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QuoteOriginally posted by lytrytyr Quote
Do they need it?
The non-WR DA L 18-55 is an amazing lens, since its price is often negative:
My K-x was cheaper with it than without it!
Don't mess with that magic!
Yes, plus the K-30 is the Mid-Range dSLR not the entry-level one. Pentax has said several times that a new entry -level dSLR is coming. So, I doubt that the K-r replacement will be WR. A non-WR kit lens therefore makes perfect sense for the lineup for that camera. Also, selling the non-WR lens with the WR camera makes 0 sense to me (other than saving a few dollars on the front and while also running an increased risk of getting bad press for having "WR cameras fail" because the lens was not WR). So, the non-WR with the K-r replacement and the WR model with the K-30 and K-5 replacement.
07-19-2012, 08:59 PM   #60
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QuoteOriginally posted by Docrwm Quote
Interesting. Kill the better IQ tele-zoom and keep the weaker of the two that is also shorter. Ah, no. P&S folks are getting used to having 1 camera that does 12-20x. You really have to have an entry level zoom that does close to 300 if you want to entice the Soccer Moms into carrying a dSLR. An all-in-one that has good IQ like the 18-250 would be a better addition for the entry level market because all the 18-200+ and 28-200+ lenses appear from the reviews to get mediocre ratings and are all unfavorably compared to the old 18-250.
I'd be fine with adding an 18-360 lens if it were practical. Heck, with all the kits Pentax has, I'd even favor exploring whether it would be feasible to make that a kit lens. That said, I think what you're describing is exactly what is going to keep point-and-shoots from being exterminated by cell phones. A good optic on a good (but small) sensor is what that consumer needs, not a DSLR with a huge lens. My guess is that a super-zoom for a small sensor would be far more cost effective, not to mention more portable and easier to weather seal. (Maybe a nice long zoom for the Q?) I'll take their money if they want to spend it, but I don't think that consumer grade K-mount super-zooms are where Pentax is going to gain profitable marketshare.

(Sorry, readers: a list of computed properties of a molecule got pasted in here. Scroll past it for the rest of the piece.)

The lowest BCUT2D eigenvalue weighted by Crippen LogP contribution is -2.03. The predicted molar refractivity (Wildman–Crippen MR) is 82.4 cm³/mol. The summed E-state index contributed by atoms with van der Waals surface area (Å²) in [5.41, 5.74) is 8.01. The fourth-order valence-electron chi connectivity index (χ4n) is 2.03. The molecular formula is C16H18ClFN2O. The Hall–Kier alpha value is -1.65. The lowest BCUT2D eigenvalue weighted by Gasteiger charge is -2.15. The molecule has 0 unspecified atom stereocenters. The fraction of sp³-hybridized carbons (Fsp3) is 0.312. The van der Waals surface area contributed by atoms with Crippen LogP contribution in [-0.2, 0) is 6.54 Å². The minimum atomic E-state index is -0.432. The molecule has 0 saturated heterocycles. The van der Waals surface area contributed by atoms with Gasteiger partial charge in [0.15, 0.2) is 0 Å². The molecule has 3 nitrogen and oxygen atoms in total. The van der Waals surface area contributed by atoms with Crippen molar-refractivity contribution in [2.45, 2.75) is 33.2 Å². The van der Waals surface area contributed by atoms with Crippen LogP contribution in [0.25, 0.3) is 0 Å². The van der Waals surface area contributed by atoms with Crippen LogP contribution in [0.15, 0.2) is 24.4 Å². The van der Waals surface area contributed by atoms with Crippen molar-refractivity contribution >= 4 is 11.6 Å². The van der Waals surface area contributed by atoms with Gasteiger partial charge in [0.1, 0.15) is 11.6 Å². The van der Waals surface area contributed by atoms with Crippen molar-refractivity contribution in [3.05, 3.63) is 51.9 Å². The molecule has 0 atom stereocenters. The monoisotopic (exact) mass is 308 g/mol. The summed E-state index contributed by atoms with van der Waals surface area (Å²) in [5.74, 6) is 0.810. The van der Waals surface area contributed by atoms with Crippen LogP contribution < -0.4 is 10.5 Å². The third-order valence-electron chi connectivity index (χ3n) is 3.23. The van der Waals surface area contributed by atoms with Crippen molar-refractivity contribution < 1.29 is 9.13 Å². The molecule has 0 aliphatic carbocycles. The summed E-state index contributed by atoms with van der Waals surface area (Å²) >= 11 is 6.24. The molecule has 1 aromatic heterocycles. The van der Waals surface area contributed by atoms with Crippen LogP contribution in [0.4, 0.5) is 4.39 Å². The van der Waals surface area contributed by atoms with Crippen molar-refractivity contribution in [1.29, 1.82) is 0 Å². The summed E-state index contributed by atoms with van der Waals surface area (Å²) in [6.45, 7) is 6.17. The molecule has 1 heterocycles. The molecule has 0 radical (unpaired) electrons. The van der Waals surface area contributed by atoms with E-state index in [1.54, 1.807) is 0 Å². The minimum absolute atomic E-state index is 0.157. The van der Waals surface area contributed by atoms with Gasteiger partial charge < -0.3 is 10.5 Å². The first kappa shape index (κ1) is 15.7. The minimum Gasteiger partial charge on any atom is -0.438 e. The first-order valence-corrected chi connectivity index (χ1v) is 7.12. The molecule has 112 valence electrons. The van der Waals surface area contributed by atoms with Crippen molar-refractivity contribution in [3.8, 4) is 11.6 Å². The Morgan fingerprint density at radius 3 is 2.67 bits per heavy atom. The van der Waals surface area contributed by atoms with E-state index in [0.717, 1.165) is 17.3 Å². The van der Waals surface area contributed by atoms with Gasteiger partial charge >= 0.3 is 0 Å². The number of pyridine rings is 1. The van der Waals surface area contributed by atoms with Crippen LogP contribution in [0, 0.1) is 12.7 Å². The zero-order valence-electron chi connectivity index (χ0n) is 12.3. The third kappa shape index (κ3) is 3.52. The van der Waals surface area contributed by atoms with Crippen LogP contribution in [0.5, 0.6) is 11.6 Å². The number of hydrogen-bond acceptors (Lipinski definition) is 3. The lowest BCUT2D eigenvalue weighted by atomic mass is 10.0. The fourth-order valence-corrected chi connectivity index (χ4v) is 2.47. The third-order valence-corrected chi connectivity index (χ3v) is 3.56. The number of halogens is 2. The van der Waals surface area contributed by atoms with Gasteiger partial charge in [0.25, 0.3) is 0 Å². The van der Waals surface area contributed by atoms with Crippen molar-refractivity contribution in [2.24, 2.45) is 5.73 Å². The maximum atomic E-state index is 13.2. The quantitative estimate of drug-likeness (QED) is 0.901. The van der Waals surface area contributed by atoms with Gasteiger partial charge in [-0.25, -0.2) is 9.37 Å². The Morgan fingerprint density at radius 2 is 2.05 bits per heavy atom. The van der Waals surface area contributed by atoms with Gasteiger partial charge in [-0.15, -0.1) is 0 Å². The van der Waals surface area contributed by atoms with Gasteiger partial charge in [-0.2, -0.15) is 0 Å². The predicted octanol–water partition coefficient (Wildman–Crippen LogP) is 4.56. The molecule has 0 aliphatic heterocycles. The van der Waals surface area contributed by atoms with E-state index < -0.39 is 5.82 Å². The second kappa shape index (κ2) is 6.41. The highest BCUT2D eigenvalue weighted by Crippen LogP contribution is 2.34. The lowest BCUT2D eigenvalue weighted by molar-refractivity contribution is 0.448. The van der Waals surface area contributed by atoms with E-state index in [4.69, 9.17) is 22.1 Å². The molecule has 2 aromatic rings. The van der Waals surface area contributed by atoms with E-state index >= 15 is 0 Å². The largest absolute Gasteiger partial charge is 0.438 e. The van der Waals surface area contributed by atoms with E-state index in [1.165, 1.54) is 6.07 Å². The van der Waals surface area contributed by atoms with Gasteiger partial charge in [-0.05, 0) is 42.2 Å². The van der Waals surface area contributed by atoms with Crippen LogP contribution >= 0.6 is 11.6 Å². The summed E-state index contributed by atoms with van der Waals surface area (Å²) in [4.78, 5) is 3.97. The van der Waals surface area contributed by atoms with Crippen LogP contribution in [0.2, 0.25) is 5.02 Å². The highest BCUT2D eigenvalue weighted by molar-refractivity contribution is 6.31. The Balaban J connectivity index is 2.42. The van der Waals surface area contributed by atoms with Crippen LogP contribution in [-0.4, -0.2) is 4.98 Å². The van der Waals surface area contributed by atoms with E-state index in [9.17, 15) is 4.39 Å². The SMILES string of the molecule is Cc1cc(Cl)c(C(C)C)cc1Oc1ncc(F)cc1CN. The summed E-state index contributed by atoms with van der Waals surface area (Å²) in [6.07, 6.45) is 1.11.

If you want a long-zoom with IQ, wouldn't a 70-300--designed as an intermediate-quality optic--fill that need? I have no problem killing a good product in order to replace it with a better product that makes more sense in the overall catalog. The system is where the long-term stability is, not any single product.

All of that aside, I prefer shooting primes, and so I have no clue whatsoever about the relative merits of the 50-200 and 55-300. You're probably right about my suggestion being the worse choice, but I'm going to argue for the sake of it anyway.

Cheers,
Jon

PS: Why not create a fixed aperture entry-level lens? I don't mean fixed maximum aperture; I mean, remove the aperture blades entirely. If you want to control depth of field, well, sorry, it is a fairly narrow aperture anyway. If you want to vary shutter speed, our cameras have lots of ISO range; if you want to vary ISO, we have shake reduction and much faster shutter speeds than in decades past. Aperture leaves and levers comprise a lot of moving parts in a lens, and therefore cost... An optically superior lens, if somewhat limited in the eyes of intermediate photogs, but at a much lower cost, might just be enough to kick up a blogosphere storm while dropping prices and get some attention on the brand. How limited would most kit lens buyers be by using only maximum aperture--supposing that the lens was corrected to have minimal aberrations at that aperture? Would it perhaps make sense to take an intermediate lens, put a slower fixed aperture in it, and maybe use smaller diameter lenses but of the same optical calculation? Much lower development costs, much lower entry-level price, and people would still buy the upgrade lens because of the added flexibility it offers. Win-win?